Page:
Kylesa - Spiral Shadow (Cover Artwork)


Kylesa: Spiral ShadowSpiral Shadow (2010)
Season of Mist

Reviewer Rating: 4
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Contributed by: JeloneJelone
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In 2009, Savannah, Ga., act Kylesa perfected its sludge metal style with Static Tensions. Just a year later, the band has already progressed beyond that sound with Spiral Shadow. It's the kind of record that should easily win over converts. It's the group's most accessible release to date, as it ske.
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In 2009, Savannah, Ga., act Kylesa perfected its sludge metal style with Static Tensions. Just a year later, the band has already progressed beyond that sound with Spiral Shadow. It's the kind of record that should easily win over converts. It's the group's most accessible release to date, as it skews closer to '90s alternative à la Alice in Chains while still adding more psychedelic elements and even, on occasion, revisiting Static Tensions' assault. Yet it's these very same characteristics that might alienate fans, especially during the record's second half. Given time, though, Spiral Shadow reveals itself to be every bit as good as Static Tensions, just for different reasons.

When listening to opener "Tired Climb" for the first time, however, any differences between the two albums will seem negligible. Everything Kylesa does well is on display--twin drum kits bash and crash through dissonant guitars and vocals that can jump from dreamlike (Laura Pleasants) to gruff (Philip Cope) in an instant. It's obvious why this is the first track--the song rocks. But stylistically, it's a key move, an opening salvo that will satisfy metalheads before gradually feeding them new ideas.

Bassist Corey Barhorst lays down a thick, fuzzy bassline on "Cheating Synergy" before adding a haunting keyboard line that perfectly complements the song's guitar harmonics. "Drop Out" retreats a little, just in case people can't handle the group's newfound sense of atmosphere, by blowing through another percussive punch. "Crowded Road" brings back a nice sludgy riff. Then the record tries something else to hook in listeners--a legitimately catchy song. "Don't Look Back" sounds like Kylesa alright, but it features an infectious hook so simplistic in design it's a wonder no one else thought it up first. The chorus is "Keep moving / Don't look back," which is right up there with such obvious punk statements as "don't trust the government" and "I am a rude person," but it works. The guitars are still sludgy, but the solo that cuts through the haze is triumphant. Fifteen years ago, this song would have dominated 120 Minutes.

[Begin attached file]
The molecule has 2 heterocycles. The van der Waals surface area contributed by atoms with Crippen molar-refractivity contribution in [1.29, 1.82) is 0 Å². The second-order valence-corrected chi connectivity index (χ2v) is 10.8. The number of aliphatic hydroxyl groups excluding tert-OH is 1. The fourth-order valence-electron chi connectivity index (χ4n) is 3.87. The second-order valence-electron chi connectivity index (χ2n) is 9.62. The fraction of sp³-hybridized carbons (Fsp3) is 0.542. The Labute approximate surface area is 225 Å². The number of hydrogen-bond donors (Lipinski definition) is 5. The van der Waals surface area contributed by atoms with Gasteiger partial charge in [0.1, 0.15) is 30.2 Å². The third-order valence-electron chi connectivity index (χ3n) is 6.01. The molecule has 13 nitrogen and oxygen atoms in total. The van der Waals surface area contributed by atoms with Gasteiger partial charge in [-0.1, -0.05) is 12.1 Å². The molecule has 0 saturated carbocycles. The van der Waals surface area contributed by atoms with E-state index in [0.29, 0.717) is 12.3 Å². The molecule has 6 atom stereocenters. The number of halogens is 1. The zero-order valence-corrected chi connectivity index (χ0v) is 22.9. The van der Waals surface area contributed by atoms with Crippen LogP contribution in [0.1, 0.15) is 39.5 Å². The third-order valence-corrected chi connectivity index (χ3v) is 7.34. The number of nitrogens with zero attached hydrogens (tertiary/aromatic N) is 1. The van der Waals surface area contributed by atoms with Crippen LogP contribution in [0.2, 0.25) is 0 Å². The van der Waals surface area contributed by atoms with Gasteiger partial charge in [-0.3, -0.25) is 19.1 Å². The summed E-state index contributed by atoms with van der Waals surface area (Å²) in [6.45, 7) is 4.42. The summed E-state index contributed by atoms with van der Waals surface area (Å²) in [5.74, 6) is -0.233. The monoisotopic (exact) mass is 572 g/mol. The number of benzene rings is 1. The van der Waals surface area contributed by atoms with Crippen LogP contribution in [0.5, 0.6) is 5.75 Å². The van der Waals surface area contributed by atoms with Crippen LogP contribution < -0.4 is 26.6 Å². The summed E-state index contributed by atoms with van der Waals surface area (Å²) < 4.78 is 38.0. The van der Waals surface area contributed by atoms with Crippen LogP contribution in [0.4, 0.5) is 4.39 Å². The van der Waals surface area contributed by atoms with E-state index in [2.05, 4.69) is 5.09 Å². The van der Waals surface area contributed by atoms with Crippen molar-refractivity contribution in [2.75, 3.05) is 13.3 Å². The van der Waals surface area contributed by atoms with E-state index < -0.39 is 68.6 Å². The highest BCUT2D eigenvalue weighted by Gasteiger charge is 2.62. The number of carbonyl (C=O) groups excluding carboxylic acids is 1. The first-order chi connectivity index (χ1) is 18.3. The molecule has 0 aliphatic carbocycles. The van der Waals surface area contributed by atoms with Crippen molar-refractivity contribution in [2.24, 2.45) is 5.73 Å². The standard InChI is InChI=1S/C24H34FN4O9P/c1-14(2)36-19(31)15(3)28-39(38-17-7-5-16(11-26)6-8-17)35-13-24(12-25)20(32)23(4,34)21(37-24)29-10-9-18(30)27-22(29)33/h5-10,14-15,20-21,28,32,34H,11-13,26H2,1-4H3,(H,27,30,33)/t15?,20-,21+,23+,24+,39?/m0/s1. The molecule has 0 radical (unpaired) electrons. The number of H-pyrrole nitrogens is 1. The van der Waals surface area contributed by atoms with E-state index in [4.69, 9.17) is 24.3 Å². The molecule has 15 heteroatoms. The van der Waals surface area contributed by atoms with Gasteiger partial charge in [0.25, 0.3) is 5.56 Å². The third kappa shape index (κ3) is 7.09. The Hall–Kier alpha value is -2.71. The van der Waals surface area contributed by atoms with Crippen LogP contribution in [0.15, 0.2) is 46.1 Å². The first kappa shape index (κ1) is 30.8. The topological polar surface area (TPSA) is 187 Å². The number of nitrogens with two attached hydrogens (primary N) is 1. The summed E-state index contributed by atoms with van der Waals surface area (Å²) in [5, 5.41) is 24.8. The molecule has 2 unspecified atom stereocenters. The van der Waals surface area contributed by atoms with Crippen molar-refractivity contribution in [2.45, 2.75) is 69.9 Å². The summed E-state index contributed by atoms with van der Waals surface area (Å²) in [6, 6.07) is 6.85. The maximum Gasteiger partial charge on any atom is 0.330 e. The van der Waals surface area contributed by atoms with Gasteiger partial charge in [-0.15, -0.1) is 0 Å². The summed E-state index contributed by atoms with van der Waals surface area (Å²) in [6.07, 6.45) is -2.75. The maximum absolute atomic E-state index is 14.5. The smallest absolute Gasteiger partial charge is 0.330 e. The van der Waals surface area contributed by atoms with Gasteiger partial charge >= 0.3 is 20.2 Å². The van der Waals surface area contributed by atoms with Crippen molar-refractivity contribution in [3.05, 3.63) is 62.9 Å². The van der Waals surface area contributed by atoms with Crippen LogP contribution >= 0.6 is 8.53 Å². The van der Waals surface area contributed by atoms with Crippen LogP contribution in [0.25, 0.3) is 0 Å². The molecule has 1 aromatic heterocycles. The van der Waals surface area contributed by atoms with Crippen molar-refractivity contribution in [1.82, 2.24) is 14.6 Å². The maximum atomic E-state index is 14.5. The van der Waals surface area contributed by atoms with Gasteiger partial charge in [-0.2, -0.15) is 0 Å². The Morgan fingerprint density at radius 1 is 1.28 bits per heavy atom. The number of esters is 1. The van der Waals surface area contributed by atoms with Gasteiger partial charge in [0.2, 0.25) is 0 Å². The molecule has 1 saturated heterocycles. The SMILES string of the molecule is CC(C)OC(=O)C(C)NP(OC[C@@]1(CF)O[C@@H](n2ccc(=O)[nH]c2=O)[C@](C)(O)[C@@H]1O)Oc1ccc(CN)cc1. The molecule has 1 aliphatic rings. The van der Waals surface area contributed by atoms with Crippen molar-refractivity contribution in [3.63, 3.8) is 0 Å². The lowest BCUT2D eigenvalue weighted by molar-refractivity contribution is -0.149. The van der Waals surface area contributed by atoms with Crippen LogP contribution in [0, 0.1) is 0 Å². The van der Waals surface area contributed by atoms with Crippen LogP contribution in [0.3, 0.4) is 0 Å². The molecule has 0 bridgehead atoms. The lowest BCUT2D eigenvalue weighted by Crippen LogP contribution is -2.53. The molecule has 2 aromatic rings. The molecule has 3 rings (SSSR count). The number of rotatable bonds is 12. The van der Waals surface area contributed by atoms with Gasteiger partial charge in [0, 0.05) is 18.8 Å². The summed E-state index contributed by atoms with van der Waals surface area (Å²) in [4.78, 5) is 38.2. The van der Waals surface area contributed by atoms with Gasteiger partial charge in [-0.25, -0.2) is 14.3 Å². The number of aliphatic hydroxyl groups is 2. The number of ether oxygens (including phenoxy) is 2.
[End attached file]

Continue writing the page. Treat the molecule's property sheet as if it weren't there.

The back half gives itself over to psychedelia. "Distance Closing In" is hazy, even for sludge metal, with the vox buried deeper in the mix and the guitars creating a cloud over the rest of the instruments. "To Forget" is just trippy. It all culminates in the five-minute title track, a retro-leaning piece of noodling guitars and tribal drums. There are still two more songs after it, but they're just victory laps. "Spiral Shadow" is too epic.

Depending on what track is playing, Spiral Shadow manages to be both Kylesa's most mainstream and experimental record, and a reward and a challenge to fans. Either way, Kylesa is in charge.


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Fine Print: The following comments are owned by whoever posted them. We are not respon sible for them in any way. Seriously.
wallofyouth (January 13, 2011)

love it

danperrone (November 13, 2010)

a lot worse than static tensions. the vocals on this one aren't very good.

but goddamn, static tensions really was awesome.

Misanthropee (November 12, 2010)

I was just about to review this. Glad I didn't now because I'm sure it would've been excessively long.

I love this band, and I can't stop listening to this record, but I really hope they don't continue in this musical direction. Excluding a couple songs, it feels like the beginning of a major departure. I mean, one of the main reasons I prefer them to Baroness and Mastodon is their general lack of guitar noodling. Those bands' wankery usually sounds forced to me because NONE of them are great guitarists (save perhaps Baroness' current lead) and even on record the solos always have this air of having been laboriously played a hundred times in the studio before FINALLY nailing it, barely. And now Kylesa is apparently doing the same, e.g. in the title track, which has no less than two distractingly leaden and awkward solos. And man do I hate "Don't Look Back." Definitely my least-favorite Kylesa track ever.

So yeah, I'd like a bit more sludge in my sludge metal next time, but what do I know. I really dig the album and I'll be eagerly awaiting the next one. And I'll be buying the double-LP if goddamn Relapse ever puts it back in print...

spoon_of_grimbo (November 12, 2010)

amazing album, up there with the best this year, although i can't quite decide if i like it more than static tensions or not.

i like how they cheekily other metal band's riffs here and there though. there's the riff from black sabbath's iron man in "running red" (i think) off static tensions, and the opening riff to dream theater's "a rite of passage" is hidden among "to forget" somewhere...

xbat-mitex (November 12, 2010)

This album fucking rules, it's definitely in my top 5 of the year, and they killed it at the Fest, this band is sooooooooo fucking good live!

preston (November 12, 2010)

I think this is better than their last. Dig the Flower Travelin' Band (I assume) homage in "Crowded Road."

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